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Introducing system interdependency into infrastructure appraisal: from projects to portfolios to pathways

May 22, 2015

Abstract

Current methods for appraisal of infrastructure projects have been developed to consider multiple criteria, wider economic impacts and uncertainty, yet their focus on standalone projects and sector specific methods ignores the widely acknowledged ‘system of system’ interactions between infrastructure networks. Here we draw inspiration from real options ‘in’ projects to build on current appraisal methods, extending the analysis from single projects to cross-sector regional portfolios and finally to temporally differentiated development pathways; quantifying each stage through a case study on the Thames Hub Vision. The result is a system perspective of the investments, including:

(i) the emergent effects of infrastructure asset interactions and how these are affected by the timing and order of development;

(ii) an understanding of the ‘opportunity’ value of an investment through its ability to restrict or enable further developments; and

(iii) the total required resources and potential environmental outcomes.

Through our case study we demonstrate these effects, identifying system effects sufficient to reverse the outcome of the analysis from a net negative, to a net positive result. Furthermore, we show that the enabling effects of an asset on future developments can create impacts an order of magnitude larger than those observed through current individual asset appraisals. Our developments allow the creation of a decision support tool capable of more fully evaluating the effects of infrastructure investments, with a focus on the long-term opportunity provided by development strategies. The work provides a platform for prioritisation of investments across sectors and for highlighting cross-sector effects, thereby encouraging stakeholder engagement and collaboration. Further work is necessary to explore the effects of intrinsic socio-economic uncertainty in the modelling assumptions and feedbacks between investments and future projections, such as population change and economic growth.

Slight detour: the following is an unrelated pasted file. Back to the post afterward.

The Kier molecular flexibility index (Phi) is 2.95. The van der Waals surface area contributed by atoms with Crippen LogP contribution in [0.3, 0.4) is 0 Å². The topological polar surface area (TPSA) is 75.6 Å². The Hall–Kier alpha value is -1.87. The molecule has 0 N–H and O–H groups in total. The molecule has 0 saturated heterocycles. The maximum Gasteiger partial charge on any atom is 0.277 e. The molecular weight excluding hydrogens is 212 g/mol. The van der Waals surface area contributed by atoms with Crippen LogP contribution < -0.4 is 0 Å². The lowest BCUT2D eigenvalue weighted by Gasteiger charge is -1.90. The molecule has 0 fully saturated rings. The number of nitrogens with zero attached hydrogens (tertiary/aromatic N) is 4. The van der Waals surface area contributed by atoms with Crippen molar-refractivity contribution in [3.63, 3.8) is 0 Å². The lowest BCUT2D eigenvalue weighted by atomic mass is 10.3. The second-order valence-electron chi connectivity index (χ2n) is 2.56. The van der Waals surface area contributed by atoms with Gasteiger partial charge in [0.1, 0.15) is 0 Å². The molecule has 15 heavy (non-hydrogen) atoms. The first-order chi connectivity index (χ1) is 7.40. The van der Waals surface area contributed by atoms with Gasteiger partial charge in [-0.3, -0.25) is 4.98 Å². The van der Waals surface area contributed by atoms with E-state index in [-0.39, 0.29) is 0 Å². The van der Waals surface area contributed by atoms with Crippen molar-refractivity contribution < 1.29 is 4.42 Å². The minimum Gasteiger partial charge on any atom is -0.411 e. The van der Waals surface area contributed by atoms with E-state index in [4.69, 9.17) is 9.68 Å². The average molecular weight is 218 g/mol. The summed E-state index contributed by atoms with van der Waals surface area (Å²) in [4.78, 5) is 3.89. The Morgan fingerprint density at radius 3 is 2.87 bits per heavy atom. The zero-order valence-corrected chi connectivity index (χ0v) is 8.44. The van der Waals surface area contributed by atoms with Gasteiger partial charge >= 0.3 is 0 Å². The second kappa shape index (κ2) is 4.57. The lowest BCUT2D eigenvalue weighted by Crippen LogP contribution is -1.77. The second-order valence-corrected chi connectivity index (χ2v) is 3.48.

Introducing system interdependency into infrastructure appraisal: from projects to portfolios to pathways. Infrastructure Complexity, 2015, 2:2 DOI:10.1186/s40551-015-0005-8

Authors

Young, K., Hall, J.W.

 

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